“ Address: Rua Marechal Saldanha, 1, Lisbon, Portugal „
~Dinner on Prescription~
My colleague Isabel had narrowed down two restaurants for our evening out in Lisbon. One was in the city centre with fabulous views and the other was a quirky place located within the building of the Museum of Pharmacy. It was a tough decision. She'd been to one but not the other and said she always likes to go somewhere new so I agreed to go along with the place with the views but they had no space for the next evening. I was quite pleased because I had preferred the idea of the Pharmacia restaurant but didn't want to influence her choice.
We booked a table for eight o'clock which is unfashionably early by Portuguese standards and then turned up 20 minutes late and were still the first diners in the restaurant. This place is extraordinary and the best example I've seen of a high concept restaurant. Situated inside the Pharmacy Museum in the Santa Catarina district of the city, the owners have completely put themselves into the mind-set of a pharmacy, surrounding diners with old pharma and hospital furniture, serving food and drink with pharmaceutically inspired names, and presenting your food with pharma bottles and even specimen jars on the table. I'm told in the colder months all the waiting staff wear white coats but with the thermometers edging close to 40C last week, they'd been relieved of the extra layer and were wearing t-shirts with inspirational pharmaceutically inclined messages including one which I translated as 'Laughter is the best medicine'.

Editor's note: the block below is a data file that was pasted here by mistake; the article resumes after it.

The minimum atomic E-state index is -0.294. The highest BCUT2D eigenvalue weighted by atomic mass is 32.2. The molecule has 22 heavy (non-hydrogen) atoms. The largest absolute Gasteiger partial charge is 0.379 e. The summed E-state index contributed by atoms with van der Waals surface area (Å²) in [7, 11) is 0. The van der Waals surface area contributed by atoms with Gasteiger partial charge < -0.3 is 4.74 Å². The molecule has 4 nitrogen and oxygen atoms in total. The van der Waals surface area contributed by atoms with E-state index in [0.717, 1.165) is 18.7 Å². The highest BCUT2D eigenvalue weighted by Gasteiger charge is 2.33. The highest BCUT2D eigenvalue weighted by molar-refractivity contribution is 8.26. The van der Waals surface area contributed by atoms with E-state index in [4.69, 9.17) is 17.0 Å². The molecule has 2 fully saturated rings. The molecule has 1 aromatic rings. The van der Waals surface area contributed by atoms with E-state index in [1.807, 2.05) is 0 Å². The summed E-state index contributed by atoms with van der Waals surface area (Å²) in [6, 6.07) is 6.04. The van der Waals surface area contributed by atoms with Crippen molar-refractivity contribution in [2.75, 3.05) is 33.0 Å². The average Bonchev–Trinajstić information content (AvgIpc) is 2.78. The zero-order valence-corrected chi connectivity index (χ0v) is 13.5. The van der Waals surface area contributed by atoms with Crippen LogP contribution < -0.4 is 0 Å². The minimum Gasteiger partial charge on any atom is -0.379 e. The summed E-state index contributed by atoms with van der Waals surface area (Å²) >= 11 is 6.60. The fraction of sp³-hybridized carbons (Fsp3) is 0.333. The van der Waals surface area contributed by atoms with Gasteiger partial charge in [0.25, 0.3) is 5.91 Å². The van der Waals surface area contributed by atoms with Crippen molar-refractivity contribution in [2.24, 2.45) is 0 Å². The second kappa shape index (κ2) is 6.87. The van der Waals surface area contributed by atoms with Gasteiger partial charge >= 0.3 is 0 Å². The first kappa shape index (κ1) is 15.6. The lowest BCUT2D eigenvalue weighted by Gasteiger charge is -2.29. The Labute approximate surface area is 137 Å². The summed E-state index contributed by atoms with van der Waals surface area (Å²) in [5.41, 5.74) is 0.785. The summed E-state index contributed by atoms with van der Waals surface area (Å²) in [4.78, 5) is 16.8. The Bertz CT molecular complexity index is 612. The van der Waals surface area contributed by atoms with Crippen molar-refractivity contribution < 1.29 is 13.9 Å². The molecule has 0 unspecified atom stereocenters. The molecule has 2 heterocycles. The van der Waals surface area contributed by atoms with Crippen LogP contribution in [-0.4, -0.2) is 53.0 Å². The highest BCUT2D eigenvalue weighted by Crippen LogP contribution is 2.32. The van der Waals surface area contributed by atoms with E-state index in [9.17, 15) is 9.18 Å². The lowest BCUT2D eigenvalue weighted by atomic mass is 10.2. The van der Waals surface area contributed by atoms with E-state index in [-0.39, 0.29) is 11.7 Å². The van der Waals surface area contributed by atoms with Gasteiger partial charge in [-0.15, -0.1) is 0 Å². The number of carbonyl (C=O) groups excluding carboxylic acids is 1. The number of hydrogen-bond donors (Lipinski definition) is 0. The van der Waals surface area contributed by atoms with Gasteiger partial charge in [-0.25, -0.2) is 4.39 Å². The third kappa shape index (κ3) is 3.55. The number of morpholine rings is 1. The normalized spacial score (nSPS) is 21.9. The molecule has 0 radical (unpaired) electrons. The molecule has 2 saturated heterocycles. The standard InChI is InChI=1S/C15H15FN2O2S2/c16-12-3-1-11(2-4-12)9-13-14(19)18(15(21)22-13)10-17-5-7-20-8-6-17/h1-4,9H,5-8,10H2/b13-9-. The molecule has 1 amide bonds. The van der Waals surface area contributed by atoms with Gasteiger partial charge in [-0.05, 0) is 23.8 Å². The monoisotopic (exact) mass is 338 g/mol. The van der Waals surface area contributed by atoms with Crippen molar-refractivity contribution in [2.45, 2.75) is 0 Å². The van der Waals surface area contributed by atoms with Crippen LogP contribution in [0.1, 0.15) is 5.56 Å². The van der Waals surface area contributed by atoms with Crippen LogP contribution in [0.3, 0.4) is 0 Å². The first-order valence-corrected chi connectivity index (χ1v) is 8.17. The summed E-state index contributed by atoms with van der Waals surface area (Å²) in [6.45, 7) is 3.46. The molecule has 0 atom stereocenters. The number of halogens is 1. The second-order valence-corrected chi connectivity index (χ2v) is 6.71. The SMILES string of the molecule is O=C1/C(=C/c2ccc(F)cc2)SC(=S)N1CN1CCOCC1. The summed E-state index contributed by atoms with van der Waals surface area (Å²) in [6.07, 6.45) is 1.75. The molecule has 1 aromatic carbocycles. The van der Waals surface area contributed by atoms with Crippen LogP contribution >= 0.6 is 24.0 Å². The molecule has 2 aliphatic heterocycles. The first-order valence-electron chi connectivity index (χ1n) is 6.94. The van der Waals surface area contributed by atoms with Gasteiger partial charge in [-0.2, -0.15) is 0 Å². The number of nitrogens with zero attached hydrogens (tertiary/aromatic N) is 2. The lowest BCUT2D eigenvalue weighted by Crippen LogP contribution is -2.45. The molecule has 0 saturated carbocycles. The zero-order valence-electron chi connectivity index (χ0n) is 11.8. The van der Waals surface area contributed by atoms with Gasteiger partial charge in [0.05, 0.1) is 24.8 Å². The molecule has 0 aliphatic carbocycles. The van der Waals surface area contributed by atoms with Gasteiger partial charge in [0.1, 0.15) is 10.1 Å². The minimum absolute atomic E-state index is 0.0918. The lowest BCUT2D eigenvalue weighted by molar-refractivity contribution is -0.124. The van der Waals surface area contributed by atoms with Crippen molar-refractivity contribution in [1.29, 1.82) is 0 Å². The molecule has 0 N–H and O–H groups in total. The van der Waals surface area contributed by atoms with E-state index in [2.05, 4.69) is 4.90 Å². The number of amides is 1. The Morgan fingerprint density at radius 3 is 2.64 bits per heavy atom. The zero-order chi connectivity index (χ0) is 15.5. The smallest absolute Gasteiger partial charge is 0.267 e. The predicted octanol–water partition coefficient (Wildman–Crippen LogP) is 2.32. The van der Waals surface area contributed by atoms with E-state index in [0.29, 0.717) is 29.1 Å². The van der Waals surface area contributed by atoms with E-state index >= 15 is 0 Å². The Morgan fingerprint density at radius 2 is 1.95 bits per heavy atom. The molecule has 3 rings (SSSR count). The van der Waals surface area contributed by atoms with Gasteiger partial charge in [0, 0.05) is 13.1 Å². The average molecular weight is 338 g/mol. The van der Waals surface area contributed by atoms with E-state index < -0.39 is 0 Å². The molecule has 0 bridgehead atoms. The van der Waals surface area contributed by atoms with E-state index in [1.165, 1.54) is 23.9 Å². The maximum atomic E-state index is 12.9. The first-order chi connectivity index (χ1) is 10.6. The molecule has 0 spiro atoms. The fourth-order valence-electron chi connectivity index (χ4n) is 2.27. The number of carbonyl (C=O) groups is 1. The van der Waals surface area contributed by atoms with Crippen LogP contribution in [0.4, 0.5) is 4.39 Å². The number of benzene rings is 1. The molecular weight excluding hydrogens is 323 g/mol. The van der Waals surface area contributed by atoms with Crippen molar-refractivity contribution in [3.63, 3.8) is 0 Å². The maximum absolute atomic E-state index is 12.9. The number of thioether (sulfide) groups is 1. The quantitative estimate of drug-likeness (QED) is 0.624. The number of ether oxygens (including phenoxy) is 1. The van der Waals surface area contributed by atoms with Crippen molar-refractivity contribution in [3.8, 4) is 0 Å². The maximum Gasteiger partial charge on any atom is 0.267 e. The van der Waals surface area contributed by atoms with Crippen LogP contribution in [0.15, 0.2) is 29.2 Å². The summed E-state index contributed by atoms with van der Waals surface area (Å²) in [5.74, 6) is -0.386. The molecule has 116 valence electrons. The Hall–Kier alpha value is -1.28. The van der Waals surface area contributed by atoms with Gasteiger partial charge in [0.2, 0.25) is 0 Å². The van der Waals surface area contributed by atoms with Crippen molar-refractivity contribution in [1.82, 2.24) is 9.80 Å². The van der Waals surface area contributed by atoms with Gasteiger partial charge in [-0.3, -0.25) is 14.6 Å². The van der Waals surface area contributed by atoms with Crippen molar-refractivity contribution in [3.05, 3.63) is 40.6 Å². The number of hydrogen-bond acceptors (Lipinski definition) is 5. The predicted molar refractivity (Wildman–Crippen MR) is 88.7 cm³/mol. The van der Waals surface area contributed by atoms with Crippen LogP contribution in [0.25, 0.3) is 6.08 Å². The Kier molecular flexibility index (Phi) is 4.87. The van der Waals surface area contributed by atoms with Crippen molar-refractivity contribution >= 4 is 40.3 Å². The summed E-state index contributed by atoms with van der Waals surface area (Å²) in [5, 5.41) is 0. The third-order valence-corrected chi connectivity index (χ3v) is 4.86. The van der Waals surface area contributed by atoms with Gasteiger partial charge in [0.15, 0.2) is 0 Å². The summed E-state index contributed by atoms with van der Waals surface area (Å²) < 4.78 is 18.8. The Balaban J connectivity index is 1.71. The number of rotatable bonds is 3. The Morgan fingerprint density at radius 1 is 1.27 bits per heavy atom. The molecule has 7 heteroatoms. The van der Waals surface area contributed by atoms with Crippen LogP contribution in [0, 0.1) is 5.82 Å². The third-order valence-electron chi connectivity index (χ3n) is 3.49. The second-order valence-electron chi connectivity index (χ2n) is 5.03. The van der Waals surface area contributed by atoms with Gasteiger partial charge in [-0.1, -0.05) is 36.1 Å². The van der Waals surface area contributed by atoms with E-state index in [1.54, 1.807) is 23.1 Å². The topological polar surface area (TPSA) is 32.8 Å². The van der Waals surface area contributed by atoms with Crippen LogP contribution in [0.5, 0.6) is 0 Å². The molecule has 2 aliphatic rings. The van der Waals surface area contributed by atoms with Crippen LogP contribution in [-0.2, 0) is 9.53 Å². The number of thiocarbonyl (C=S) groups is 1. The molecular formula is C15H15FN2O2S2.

~Attention to Detail~